Taiwan separated from mainland China in 1949, following a civil war between Nationalist Party and Communist Party forces. As the Communists took control of the mainland, the Nationalists retreated to the island of Taiwan where they established their new capital.
The two parties agree that they form a single country but do not agree on the choice of the national leader. Although they have no formal relationship, the island’s economy remains dependent on trade with the mainland.
The United States transferred diplomatic recognition from Taipei to Beijing in 1979. The Taiwan Relations Act, which came into force the same year, obliges Washington to provide Taiwan with the means to defend itself.
Chinese Foreign Ministry spokesperson Hua Chunying appeared to tone down the rhetoric on Tuesday ahead of the official announcement of Pelosi’s arrival, telling reporters that Beijing and Washington “have maintained close communication.”
“China has repeatedly and unequivocally expressed to the US side its firm opposition to President Pelosi’s potential visit to Taiwan,” Hua said. “And we hope that two US officials will be very clear about the importance and the sensitivity of this issue and how dangerous this issue is.”
While China’s Foreign Ministry has yet to summon US Ambassador to China Nicholas Burns to protest, Hua noted, “I think when the time comes, we will be in contact with the US Ambassador.”
Unlike Zhao, she would not comment on any military response to Pelosi’s visit and referred the matter to a military spokesperson for the ruling People’s Liberation Army.
White House spokesman John Kirby said at a press briefing on Monday that Beijing was apparently setting the stage to carry out “military provocations” in response to a potential visit by Pelosi to Taiwan.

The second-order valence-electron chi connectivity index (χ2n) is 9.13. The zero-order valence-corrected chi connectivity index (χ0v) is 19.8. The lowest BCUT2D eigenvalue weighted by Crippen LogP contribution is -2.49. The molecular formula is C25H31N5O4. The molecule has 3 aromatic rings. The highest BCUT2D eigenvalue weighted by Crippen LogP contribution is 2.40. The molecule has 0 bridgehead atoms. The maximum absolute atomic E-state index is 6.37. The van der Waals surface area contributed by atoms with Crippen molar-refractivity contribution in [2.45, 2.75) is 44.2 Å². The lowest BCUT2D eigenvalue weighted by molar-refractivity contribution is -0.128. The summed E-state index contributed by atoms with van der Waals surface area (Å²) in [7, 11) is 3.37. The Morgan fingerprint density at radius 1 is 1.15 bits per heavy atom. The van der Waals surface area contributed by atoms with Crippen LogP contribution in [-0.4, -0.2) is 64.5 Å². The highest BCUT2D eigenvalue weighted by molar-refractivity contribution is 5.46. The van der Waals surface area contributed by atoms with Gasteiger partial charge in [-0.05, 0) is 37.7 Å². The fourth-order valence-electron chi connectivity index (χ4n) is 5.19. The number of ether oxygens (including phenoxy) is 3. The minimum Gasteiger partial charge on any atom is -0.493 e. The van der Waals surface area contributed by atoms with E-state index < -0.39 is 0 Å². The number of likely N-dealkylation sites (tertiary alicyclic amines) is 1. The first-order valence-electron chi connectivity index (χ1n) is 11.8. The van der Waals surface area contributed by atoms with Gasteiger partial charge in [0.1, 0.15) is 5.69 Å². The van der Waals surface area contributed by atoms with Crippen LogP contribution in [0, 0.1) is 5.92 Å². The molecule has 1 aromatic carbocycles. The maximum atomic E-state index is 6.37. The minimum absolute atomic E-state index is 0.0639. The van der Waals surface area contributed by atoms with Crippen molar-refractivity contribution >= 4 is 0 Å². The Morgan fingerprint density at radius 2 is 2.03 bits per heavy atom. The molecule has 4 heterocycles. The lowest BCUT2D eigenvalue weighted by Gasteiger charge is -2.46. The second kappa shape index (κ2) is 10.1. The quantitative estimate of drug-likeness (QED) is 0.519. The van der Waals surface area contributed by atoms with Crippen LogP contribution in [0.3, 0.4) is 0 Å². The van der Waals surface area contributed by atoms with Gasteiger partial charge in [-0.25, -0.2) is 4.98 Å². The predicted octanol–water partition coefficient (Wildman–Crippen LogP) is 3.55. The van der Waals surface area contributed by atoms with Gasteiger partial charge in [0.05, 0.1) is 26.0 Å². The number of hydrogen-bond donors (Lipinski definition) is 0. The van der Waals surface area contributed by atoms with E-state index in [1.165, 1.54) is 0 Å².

“China appears to be positioning itself to potentially take further action in the coming days and perhaps longer term,” Kirby said.
Kirby told reporters that the “potential steps” China could take in response “could include military provocations, such as firing missiles into the Taiwan Strait or around Taiwan, operations that violate historical norms such as “large-scale air entry into Taiwan’s air defense identification zone” or “air or naval activities that cross the median line; military exercises that could be highly publicized”. He said the last time that Beijing fired missiles into the Taiwan Strait was in 1996.
There could also be actions taken “in the diplomatic and economic space,” Kirby said, “such as Beijing’s public assertions last month that the Taiwan Strait is not an international waterway.”
When asked what planning “was done in advance to ensure there would be no dangerous fallout if she did travel to Taiwan,” Kirby told reporters he could “ensure that Pelosi would be able to “travel safely.”
“The speaker makes her own decisions,” he added. “And what we did was provide her with the context, the analysis, the facts, the information, so she could make the best possible decision for every stop, for every trip abroad.”
Kirby called the escalating tensions fueled by China, which the United States “did not threaten.” He said a potential visit by Pelosi would set a precedent and “not change the status quo” regarding China and Taiwan.
In 1997, then-House Speaker Newt Gingrich visited Taiwan after meeting with then-Chinese President Jiang Zemin in Beijing.
But Hua told reporters Tuesday there would be no “apology” for a visit from Pelosi.
“The wrong actions of individual American politicians in the past should not set a precedent, let alone an excuse, for the United States to make mistakes on the Taiwan question,” she said.